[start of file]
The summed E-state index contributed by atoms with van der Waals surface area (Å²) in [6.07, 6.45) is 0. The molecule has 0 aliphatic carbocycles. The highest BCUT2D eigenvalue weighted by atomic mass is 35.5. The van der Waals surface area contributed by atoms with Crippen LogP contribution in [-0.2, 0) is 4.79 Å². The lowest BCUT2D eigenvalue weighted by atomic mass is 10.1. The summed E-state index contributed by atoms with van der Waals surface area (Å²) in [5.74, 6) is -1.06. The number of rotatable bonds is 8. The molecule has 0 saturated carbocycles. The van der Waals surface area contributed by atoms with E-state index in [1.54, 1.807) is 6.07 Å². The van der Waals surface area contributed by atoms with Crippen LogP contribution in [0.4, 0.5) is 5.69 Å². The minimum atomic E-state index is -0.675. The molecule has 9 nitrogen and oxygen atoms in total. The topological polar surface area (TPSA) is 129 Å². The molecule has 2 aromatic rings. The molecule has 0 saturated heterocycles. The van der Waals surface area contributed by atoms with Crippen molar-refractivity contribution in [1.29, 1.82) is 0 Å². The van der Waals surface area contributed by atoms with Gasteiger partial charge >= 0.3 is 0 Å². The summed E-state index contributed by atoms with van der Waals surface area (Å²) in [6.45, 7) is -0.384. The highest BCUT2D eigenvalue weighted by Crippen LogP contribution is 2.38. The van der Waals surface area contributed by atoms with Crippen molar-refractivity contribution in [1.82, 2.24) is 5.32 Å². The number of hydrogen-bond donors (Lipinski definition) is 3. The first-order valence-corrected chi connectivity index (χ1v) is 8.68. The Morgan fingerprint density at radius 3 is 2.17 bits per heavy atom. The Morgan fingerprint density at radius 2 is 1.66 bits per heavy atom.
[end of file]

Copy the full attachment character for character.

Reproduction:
The summed E-state index contributed by atoms with van der Waals surface area (Å²) in [6.07, 6.45) is 0. The molecule has 0 aliphatic carbocycles. The highest BCUT2D eigenvalue weighted by atomic mass is 35.5. The van der Waals surface area contributed by atoms with Crippen LogP contribution in [-0.2, 0) is 4.79 Å². The lowest BCUT2D eigenvalue weighted by atomic mass is 10.1. The summed E-state index contributed by atoms with van der Waals surface area (Å²) in [5.74, 6) is -1.06. The number of rotatable bonds is 8. The molecule has 0 saturated carbocycles. The van der Waals surface area contributed by atoms with E-state index in [1.54, 1.807) is 6.07 Å². The van der Waals surface area contributed by atoms with Crippen LogP contribution in [0.4, 0.5) is 5.69 Å². The minimum atomic E-state index is -0.675. The molecule has 9 nitrogen and oxygen atoms in total. The topological polar surface area (TPSA) is 129 Å². The molecule has 2 aromatic rings. The molecule has 0 saturated heterocycles. The van der Waals surface area contributed by atoms with Crippen molar-refractivity contribution in [1.29, 1.82) is 0 Å². The van der Waals surface area contributed by atoms with Gasteiger partial charge >= 0.3 is 0 Å². The summed E-state index contributed by atoms with van der Waals surface area (Å²) in [6.45, 7) is -0.384. The highest BCUT2D eigenvalue weighted by Crippen LogP contribution is 2.38. The van der Waals surface area contributed by atoms with Crippen molar-refractivity contribution in [1.82, 2.24) is 5.32 Å². The number of hydrogen-bond donors (Lipinski definition) is 3. The first-order valence-corrected chi connectivity index (χ1v) is 8.68. The Morgan fingerprint density at radius 3 is 2.17 bits per heavy atom. The Morgan fingerprint density at radius 2 is 1.66 bits per heavy atom.